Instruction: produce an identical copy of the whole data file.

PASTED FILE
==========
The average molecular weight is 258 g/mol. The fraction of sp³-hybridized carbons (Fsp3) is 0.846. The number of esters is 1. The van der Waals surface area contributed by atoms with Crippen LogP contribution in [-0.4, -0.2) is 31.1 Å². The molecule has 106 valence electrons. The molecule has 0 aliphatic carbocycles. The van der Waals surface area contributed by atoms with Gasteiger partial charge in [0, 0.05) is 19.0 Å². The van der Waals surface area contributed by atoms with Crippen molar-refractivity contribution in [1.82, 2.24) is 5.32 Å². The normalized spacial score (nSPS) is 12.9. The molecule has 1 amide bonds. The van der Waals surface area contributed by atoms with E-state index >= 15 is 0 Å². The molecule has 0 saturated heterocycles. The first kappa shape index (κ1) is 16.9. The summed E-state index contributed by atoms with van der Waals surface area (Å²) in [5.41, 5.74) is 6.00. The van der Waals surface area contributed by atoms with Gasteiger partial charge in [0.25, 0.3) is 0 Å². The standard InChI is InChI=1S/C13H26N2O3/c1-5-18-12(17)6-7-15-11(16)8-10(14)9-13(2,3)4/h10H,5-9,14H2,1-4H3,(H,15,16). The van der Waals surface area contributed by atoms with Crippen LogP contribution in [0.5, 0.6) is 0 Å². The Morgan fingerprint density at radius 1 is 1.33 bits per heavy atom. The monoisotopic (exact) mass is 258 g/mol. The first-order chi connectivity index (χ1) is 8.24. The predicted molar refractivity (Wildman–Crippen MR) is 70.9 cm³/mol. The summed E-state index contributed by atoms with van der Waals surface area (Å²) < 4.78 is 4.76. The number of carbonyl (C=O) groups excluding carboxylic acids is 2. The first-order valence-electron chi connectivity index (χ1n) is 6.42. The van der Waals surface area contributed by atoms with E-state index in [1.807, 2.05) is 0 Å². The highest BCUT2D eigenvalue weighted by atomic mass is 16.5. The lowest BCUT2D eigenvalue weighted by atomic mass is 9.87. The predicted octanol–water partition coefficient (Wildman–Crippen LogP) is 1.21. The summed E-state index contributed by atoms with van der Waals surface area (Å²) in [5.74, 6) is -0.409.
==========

The average molecular weight is 258 g/mol. The fraction of sp³-hybridized carbons (Fsp3) is 0.846. The number of esters is 1. The van der Waals surface area contributed by atoms with Crippen LogP contribution in [-0.4, -0.2) is 31.1 Å². The molecule has 106 valence electrons. The molecule has 0 aliphatic carbocycles. The van der Waals surface area contributed by atoms with Gasteiger partial charge in [0, 0.05) is 19.0 Å². The van der Waals surface area contributed by atoms with Crippen molar-refractivity contribution in [1.82, 2.24) is 5.32 Å². The normalized spacial score (nSPS) is 12.9. The molecule has 1 amide bonds. The van der Waals surface area contributed by atoms with E-state index >= 15 is 0 Å². The molecule has 0 saturated heterocycles. The first kappa shape index (κ1) is 16.9. The summed E-state index contributed by atoms with van der Waals surface area (Å²) in [5.41, 5.74) is 6.00. The van der Waals surface area contributed by atoms with Gasteiger partial charge in [0.25, 0.3) is 0 Å². The standard InChI is InChI=1S/C13H26N2O3/c1-5-18-12(17)6-7-15-11(16)8-10(14)9-13(2,3)4/h10H,5-9,14H2,1-4H3,(H,15,16). The van der Waals surface area contributed by atoms with Crippen LogP contribution in [0.5, 0.6) is 0 Å². The Morgan fingerprint density at radius 1 is 1.33 bits per heavy atom. The monoisotopic (exact) mass is 258 g/mol. The first-order chi connectivity index (χ1) is 8.24. The predicted molar refractivity (Wildman–Crippen MR) is 70.9 cm³/mol. The summed E-state index contributed by atoms with van der Waals surface area (Å²) < 4.78 is 4.76. The number of carbonyl (C=O) groups excluding carboxylic acids is 2. The first-order valence-electron chi connectivity index (χ1n) is 6.42. The van der Waals surface area contributed by atoms with E-state index in [1.807, 2.05) is 0 Å². The highest BCUT2D eigenvalue weighted by atomic mass is 16.5. The lowest BCUT2D eigenvalue weighted by atomic mass is 9.87. The predicted octanol–water partition coefficient (Wildman–Crippen LogP) is 1.21. The summed E-state index contributed by atoms with van der Waals surface area (Å²) in [5.74, 6) is -0.409.